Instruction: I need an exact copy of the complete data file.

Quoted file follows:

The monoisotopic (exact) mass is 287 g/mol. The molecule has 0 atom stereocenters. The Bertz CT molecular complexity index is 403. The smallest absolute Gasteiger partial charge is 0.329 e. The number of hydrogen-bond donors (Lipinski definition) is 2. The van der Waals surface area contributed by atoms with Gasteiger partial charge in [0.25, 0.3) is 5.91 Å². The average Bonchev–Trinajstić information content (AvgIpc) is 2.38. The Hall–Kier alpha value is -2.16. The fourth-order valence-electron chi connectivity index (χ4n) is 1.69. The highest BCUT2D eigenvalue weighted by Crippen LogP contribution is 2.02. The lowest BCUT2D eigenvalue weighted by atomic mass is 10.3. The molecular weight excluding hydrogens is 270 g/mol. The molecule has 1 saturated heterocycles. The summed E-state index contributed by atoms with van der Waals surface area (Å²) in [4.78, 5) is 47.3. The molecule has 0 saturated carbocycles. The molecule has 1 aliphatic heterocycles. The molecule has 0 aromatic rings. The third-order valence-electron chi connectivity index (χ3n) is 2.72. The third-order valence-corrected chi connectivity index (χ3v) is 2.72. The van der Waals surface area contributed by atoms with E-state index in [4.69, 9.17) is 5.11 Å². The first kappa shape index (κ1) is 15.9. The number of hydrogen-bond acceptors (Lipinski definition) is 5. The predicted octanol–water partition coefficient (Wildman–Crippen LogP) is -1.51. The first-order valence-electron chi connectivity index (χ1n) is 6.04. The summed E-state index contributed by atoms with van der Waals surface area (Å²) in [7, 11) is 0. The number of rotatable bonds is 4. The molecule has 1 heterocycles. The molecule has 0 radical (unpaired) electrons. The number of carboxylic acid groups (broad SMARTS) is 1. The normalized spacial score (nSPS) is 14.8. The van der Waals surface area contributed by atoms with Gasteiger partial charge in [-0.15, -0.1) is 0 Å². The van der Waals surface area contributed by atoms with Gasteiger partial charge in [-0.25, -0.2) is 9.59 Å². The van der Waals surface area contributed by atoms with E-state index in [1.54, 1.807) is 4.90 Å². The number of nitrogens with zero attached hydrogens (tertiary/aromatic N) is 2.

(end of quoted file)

The monoisotopic (exact) mass is 287 g/mol. The molecule has 0 atom stereocenters. The Bertz CT molecular complexity index is 403. The smallest absolute Gasteiger partial charge is 0.329 e. The number of hydrogen-bond donors (Lipinski definition) is 2. The van der Waals surface area contributed by atoms with Gasteiger partial charge in [0.25, 0.3) is 5.91 Å². The average Bonchev–Trinajstić information content (AvgIpc) is 2.38. The Hall–Kier alpha value is -2.16. The fourth-order valence-electron chi connectivity index (χ4n) is 1.69. The highest BCUT2D eigenvalue weighted by Crippen LogP contribution is 2.02. The lowest BCUT2D eigenvalue weighted by atomic mass is 10.3. The molecular weight excluding hydrogens is 270 g/mol. The molecule has 1 saturated heterocycles. The summed E-state index contributed by atoms with van der Waals surface area (Å²) in [4.78, 5) is 47.3. The molecule has 0 saturated carbocycles. The molecule has 1 aliphatic heterocycles. The molecule has 0 aromatic rings. The third-order valence-electron chi connectivity index (χ3n) is 2.72. The third-order valence-corrected chi connectivity index (χ3v) is 2.72. The van der Waals surface area contributed by atoms with E-state index in [4.69, 9.17) is 5.11 Å². The first kappa shape index (κ1) is 15.9. The number of hydrogen-bond acceptors (Lipinski definition) is 5. The predicted octanol–water partition coefficient (Wildman–Crippen LogP) is -1.51. The first-order valence-electron chi connectivity index (χ1n) is 6.04. The summed E-state index contributed by atoms with van der Waals surface area (Å²) in [7, 11) is 0. The number of rotatable bonds is 4. The molecule has 1 heterocycles. The molecule has 0 radical (unpaired) electrons. The number of carboxylic acid groups (broad SMARTS) is 1. The normalized spacial score (nSPS) is 14.8. The van der Waals surface area contributed by atoms with Gasteiger partial charge in [-0.15, -0.1) is 0 Å². The van der Waals surface area contributed by atoms with Gasteiger partial charge in [-0.25, -0.2) is 9.59 Å². The van der Waals surface area contributed by atoms with E-state index in [1.54, 1.807) is 4.90 Å². The number of nitrogens with zero attached hydrogens (tertiary/aromatic N) is 2.